– Danish Science Journalists Association Spring Conference 2009
Have you been framed? | Programme | Practical details | Register | Participants 2018 10/21


A fragmented media reality
The rise of new media (blogs) and social media (twitter, del.icio.us) has changed the rules of engagement in science communication.

New types of media platforms emerge by the minute, print media circulation numbers are dropping and communication takes place in an ever more fragmented digital media reality.

Regardless of whether you are a science journalist, a science communicator or a scientist, a new approach towards science communication is emerging.

What impact will this have on you?
At this years’ interactive conference the Danish Association of Science Journalists will take a peek into the future by proposing your reality to expert prognoses from our invited national and international speakers.

We aim to draw the current landscape of science communication, inspire you with new tools to optimize your impact particularly focusing on the concept of ‘framing’ and we will formulate three focus points for our common challenges in the future of science communication.

The conference takes place on June 11. at the Danish School of Education, Tuborgvej 164, 2400 Copenhagen NV. The detailed programme reads as follows:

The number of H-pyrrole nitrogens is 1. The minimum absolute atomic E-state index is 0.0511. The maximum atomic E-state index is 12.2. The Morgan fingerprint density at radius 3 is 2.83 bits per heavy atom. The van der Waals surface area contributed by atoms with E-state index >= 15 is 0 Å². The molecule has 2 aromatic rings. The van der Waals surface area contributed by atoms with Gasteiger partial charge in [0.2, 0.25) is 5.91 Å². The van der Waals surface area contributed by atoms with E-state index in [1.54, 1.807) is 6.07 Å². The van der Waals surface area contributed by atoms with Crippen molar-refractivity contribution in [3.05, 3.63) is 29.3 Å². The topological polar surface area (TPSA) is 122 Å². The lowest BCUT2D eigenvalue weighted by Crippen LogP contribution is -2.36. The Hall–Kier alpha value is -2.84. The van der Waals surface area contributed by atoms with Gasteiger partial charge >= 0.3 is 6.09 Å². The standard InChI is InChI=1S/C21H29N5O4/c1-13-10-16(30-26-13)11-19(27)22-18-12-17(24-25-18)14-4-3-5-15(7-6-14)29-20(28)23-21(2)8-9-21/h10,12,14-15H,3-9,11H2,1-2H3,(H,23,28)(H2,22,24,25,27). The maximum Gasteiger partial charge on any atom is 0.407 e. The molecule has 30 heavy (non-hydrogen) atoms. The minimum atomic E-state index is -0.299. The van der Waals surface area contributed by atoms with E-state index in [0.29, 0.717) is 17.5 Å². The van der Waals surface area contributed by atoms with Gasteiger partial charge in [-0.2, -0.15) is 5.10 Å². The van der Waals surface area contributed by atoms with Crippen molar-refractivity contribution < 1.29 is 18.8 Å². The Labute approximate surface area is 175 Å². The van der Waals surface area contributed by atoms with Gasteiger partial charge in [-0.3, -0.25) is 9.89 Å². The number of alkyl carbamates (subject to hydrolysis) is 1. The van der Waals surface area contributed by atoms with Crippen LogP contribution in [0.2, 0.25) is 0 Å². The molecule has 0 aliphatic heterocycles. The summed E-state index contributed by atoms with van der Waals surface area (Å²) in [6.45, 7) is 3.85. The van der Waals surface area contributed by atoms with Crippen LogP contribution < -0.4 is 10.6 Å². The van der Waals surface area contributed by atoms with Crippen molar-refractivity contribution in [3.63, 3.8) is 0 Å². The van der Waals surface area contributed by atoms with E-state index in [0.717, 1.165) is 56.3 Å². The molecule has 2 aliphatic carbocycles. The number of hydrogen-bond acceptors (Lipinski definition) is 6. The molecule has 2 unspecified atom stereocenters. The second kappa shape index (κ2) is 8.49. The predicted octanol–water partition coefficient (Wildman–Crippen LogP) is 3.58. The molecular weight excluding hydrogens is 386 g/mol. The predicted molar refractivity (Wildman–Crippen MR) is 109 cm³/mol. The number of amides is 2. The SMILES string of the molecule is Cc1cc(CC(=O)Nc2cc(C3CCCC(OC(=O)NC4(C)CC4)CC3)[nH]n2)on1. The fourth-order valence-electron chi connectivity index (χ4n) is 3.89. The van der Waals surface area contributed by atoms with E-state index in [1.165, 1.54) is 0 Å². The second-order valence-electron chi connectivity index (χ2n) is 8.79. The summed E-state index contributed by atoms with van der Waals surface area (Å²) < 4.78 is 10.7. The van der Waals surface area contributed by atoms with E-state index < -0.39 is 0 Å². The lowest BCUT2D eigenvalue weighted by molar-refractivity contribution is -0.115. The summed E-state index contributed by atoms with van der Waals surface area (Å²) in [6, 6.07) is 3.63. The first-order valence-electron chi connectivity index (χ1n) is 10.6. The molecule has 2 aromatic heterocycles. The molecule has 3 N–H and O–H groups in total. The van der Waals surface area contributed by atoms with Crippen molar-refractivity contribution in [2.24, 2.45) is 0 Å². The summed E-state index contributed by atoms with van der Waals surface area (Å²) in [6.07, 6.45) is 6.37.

8:00 AM
Registration and coffee
9:00 AM

Michael de Laine, Chairman of Danish Science Journalists' Association


Morning programme: The journalists' landscape
Moderator for the day: William Cullerne Bown, Managing Director, ResearchResearch


Comments on the landscape by
Anne Knudsen, editor and director, Weekendavisen – Priorities & perspectives

Matthew Nisbet, Ph.d., Assistant professor, communication, American University: Going broad, going deep, going direct
Science organizations and many journalists have traditionally conceived of communication as a process of knowledge transmission. Communication is directed at filling in the »deficit« in knowledge among the public about the technical details of a science issue, with the assumption that if the public only understood the facts of the science, then they would be more likely to view the relevance and solutions to a problem such as energy as experts do. Following from these traditional assumptions, the primary strategy has been to inform the public by way of traditional popular science outlets such as television documentaries, science magazines, newspaper science coverage, and more recently, science Web sites and blogs. 

Yet most members of the public lack the time, ability, and/or motivation to seek out and assess high quality sources of media information, and instead rely on cognitive shortcuts and heuristic decision making to reach opinions and decisions. The nature of the media system further exacerbates this human tendency. The increase in online and digitally-based content choices available to a general audience, paired with decreasing public affairs news consumption among younger age groups, makes reaching wider audiences via traditional science coverage increasingly difficult.

As a result, the future of public communication about science--and science journalism generally--is likely to include three key general trends and innovations, with the last two shifting communication away from transmission towards inter-active dialogue and mediated deliberations about science. It will also mean new professional roles, norms, and skills for science journalists.